At https://phys.org/print419683970.html … geo-scientists have realised dust from the Sahara can play a role in defining Holocene history – and well watered periods of life in the Sahara. A sediment core from Lake Sidi in the Moroccan Atlas Mountains has revealed phases of Sahara dust capture that coincides with arid periods after 12,000 years ago. These are thought to have an origin in dust storms in what is now the Sahara desert and they have been dated at 10,200, 8,200 and between 6600 and 6000 years ago. Remarkably, we may note, these dates conform with big changes in the British Isles – but of a different nature. For example, the date of 8000BC (10,000 years ago) is associated with the severing of the land link between Ireland and Britain, while 6200BC (8200 years ago) is associated with big changes in sea levels around Britain and Ireland, such as the formation of the Solent and the drowning of the southern North Sea basin. The period around 4250BC (6600 to 6000 years ago) is associated with the arrival of Neolithic farmers from the continent – probably from the northern European plain, a remarkable and very long migration that seems to have taken place rapidly.
At https://phys.org/print419671317.html … we learn that a peat bog in Romania was also affected by Sahara dust deposits. Researchers from Northumbria University in Newcastle upn Tyne have explored the bog and found a significant rise in dust levels around 6100 year ago (coinciding with the Moroccan sediment core) in spite of the climate in Europe at that time being wet and cool. The paper is in the journal 'Climate of the Past'. We also learn the current mainstream paradigm is that between 14,000BC and 4000BC the climate in the Sahara was warm and humid due to higher levels of solar radiation as a result of the Milankovitch model, which is said to have modified the African monsoon. After 4000BC the inference is that the monsoon belt moved southwards. The early Holocene is defined as the African Humid Period. However, in contrast to this paradigm, we have three distinct arid phases during the warm and wet phase of Sahara weather and these coincide with big changes in the natural world in other parts of the globe (such as the inundation of Sunda Land around 6200BC). How does solar radiation explain this?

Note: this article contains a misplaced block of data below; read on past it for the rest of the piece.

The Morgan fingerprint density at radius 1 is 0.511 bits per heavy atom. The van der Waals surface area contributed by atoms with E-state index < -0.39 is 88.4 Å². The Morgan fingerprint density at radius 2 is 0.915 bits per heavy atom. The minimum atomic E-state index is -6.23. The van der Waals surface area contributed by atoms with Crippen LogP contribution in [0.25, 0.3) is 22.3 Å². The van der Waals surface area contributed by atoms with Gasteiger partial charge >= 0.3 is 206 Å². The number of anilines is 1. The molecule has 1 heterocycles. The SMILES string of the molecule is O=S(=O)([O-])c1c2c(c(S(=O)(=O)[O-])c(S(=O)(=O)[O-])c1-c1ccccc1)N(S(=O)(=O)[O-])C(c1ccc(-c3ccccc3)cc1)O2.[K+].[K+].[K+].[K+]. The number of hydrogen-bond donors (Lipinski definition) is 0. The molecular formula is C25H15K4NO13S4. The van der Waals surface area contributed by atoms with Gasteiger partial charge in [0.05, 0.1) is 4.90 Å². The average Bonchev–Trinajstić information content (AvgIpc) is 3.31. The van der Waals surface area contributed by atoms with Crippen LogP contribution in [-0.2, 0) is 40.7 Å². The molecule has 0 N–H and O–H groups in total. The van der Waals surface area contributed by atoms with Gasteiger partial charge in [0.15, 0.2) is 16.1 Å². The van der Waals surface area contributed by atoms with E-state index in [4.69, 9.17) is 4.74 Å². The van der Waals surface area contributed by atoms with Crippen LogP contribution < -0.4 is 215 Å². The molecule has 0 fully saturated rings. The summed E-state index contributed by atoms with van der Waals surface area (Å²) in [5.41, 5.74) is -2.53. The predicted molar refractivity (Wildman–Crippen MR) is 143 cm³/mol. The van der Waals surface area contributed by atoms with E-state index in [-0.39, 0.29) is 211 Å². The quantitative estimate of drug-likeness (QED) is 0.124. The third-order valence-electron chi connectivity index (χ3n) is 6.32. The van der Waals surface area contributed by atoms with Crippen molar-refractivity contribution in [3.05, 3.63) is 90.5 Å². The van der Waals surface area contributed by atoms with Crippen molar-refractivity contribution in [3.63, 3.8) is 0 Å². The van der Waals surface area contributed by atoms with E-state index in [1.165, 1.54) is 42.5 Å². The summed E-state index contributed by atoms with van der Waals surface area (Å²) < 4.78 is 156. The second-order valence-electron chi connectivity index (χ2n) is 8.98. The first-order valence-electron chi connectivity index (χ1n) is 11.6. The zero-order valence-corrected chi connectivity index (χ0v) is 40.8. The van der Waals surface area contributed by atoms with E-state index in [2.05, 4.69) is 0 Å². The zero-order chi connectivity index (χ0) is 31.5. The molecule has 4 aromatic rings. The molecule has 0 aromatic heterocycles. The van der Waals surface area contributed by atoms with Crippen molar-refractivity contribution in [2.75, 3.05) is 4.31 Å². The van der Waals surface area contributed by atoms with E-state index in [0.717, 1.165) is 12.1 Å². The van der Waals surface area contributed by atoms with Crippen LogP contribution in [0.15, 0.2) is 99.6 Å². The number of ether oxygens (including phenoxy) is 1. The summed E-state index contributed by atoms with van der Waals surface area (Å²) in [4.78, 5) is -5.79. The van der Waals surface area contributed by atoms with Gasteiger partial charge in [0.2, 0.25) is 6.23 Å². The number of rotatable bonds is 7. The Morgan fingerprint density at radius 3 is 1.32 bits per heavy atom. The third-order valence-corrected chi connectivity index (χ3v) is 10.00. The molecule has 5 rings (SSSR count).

Along the same lines, at https://phys.org/print419661812.html … we are in Indonesia and a 5000 year old sedimentary record of tsunami activity as a result of earthquakes along the Sunda Megathrust, a 330 mile long fault from Myanmar to Sumatra.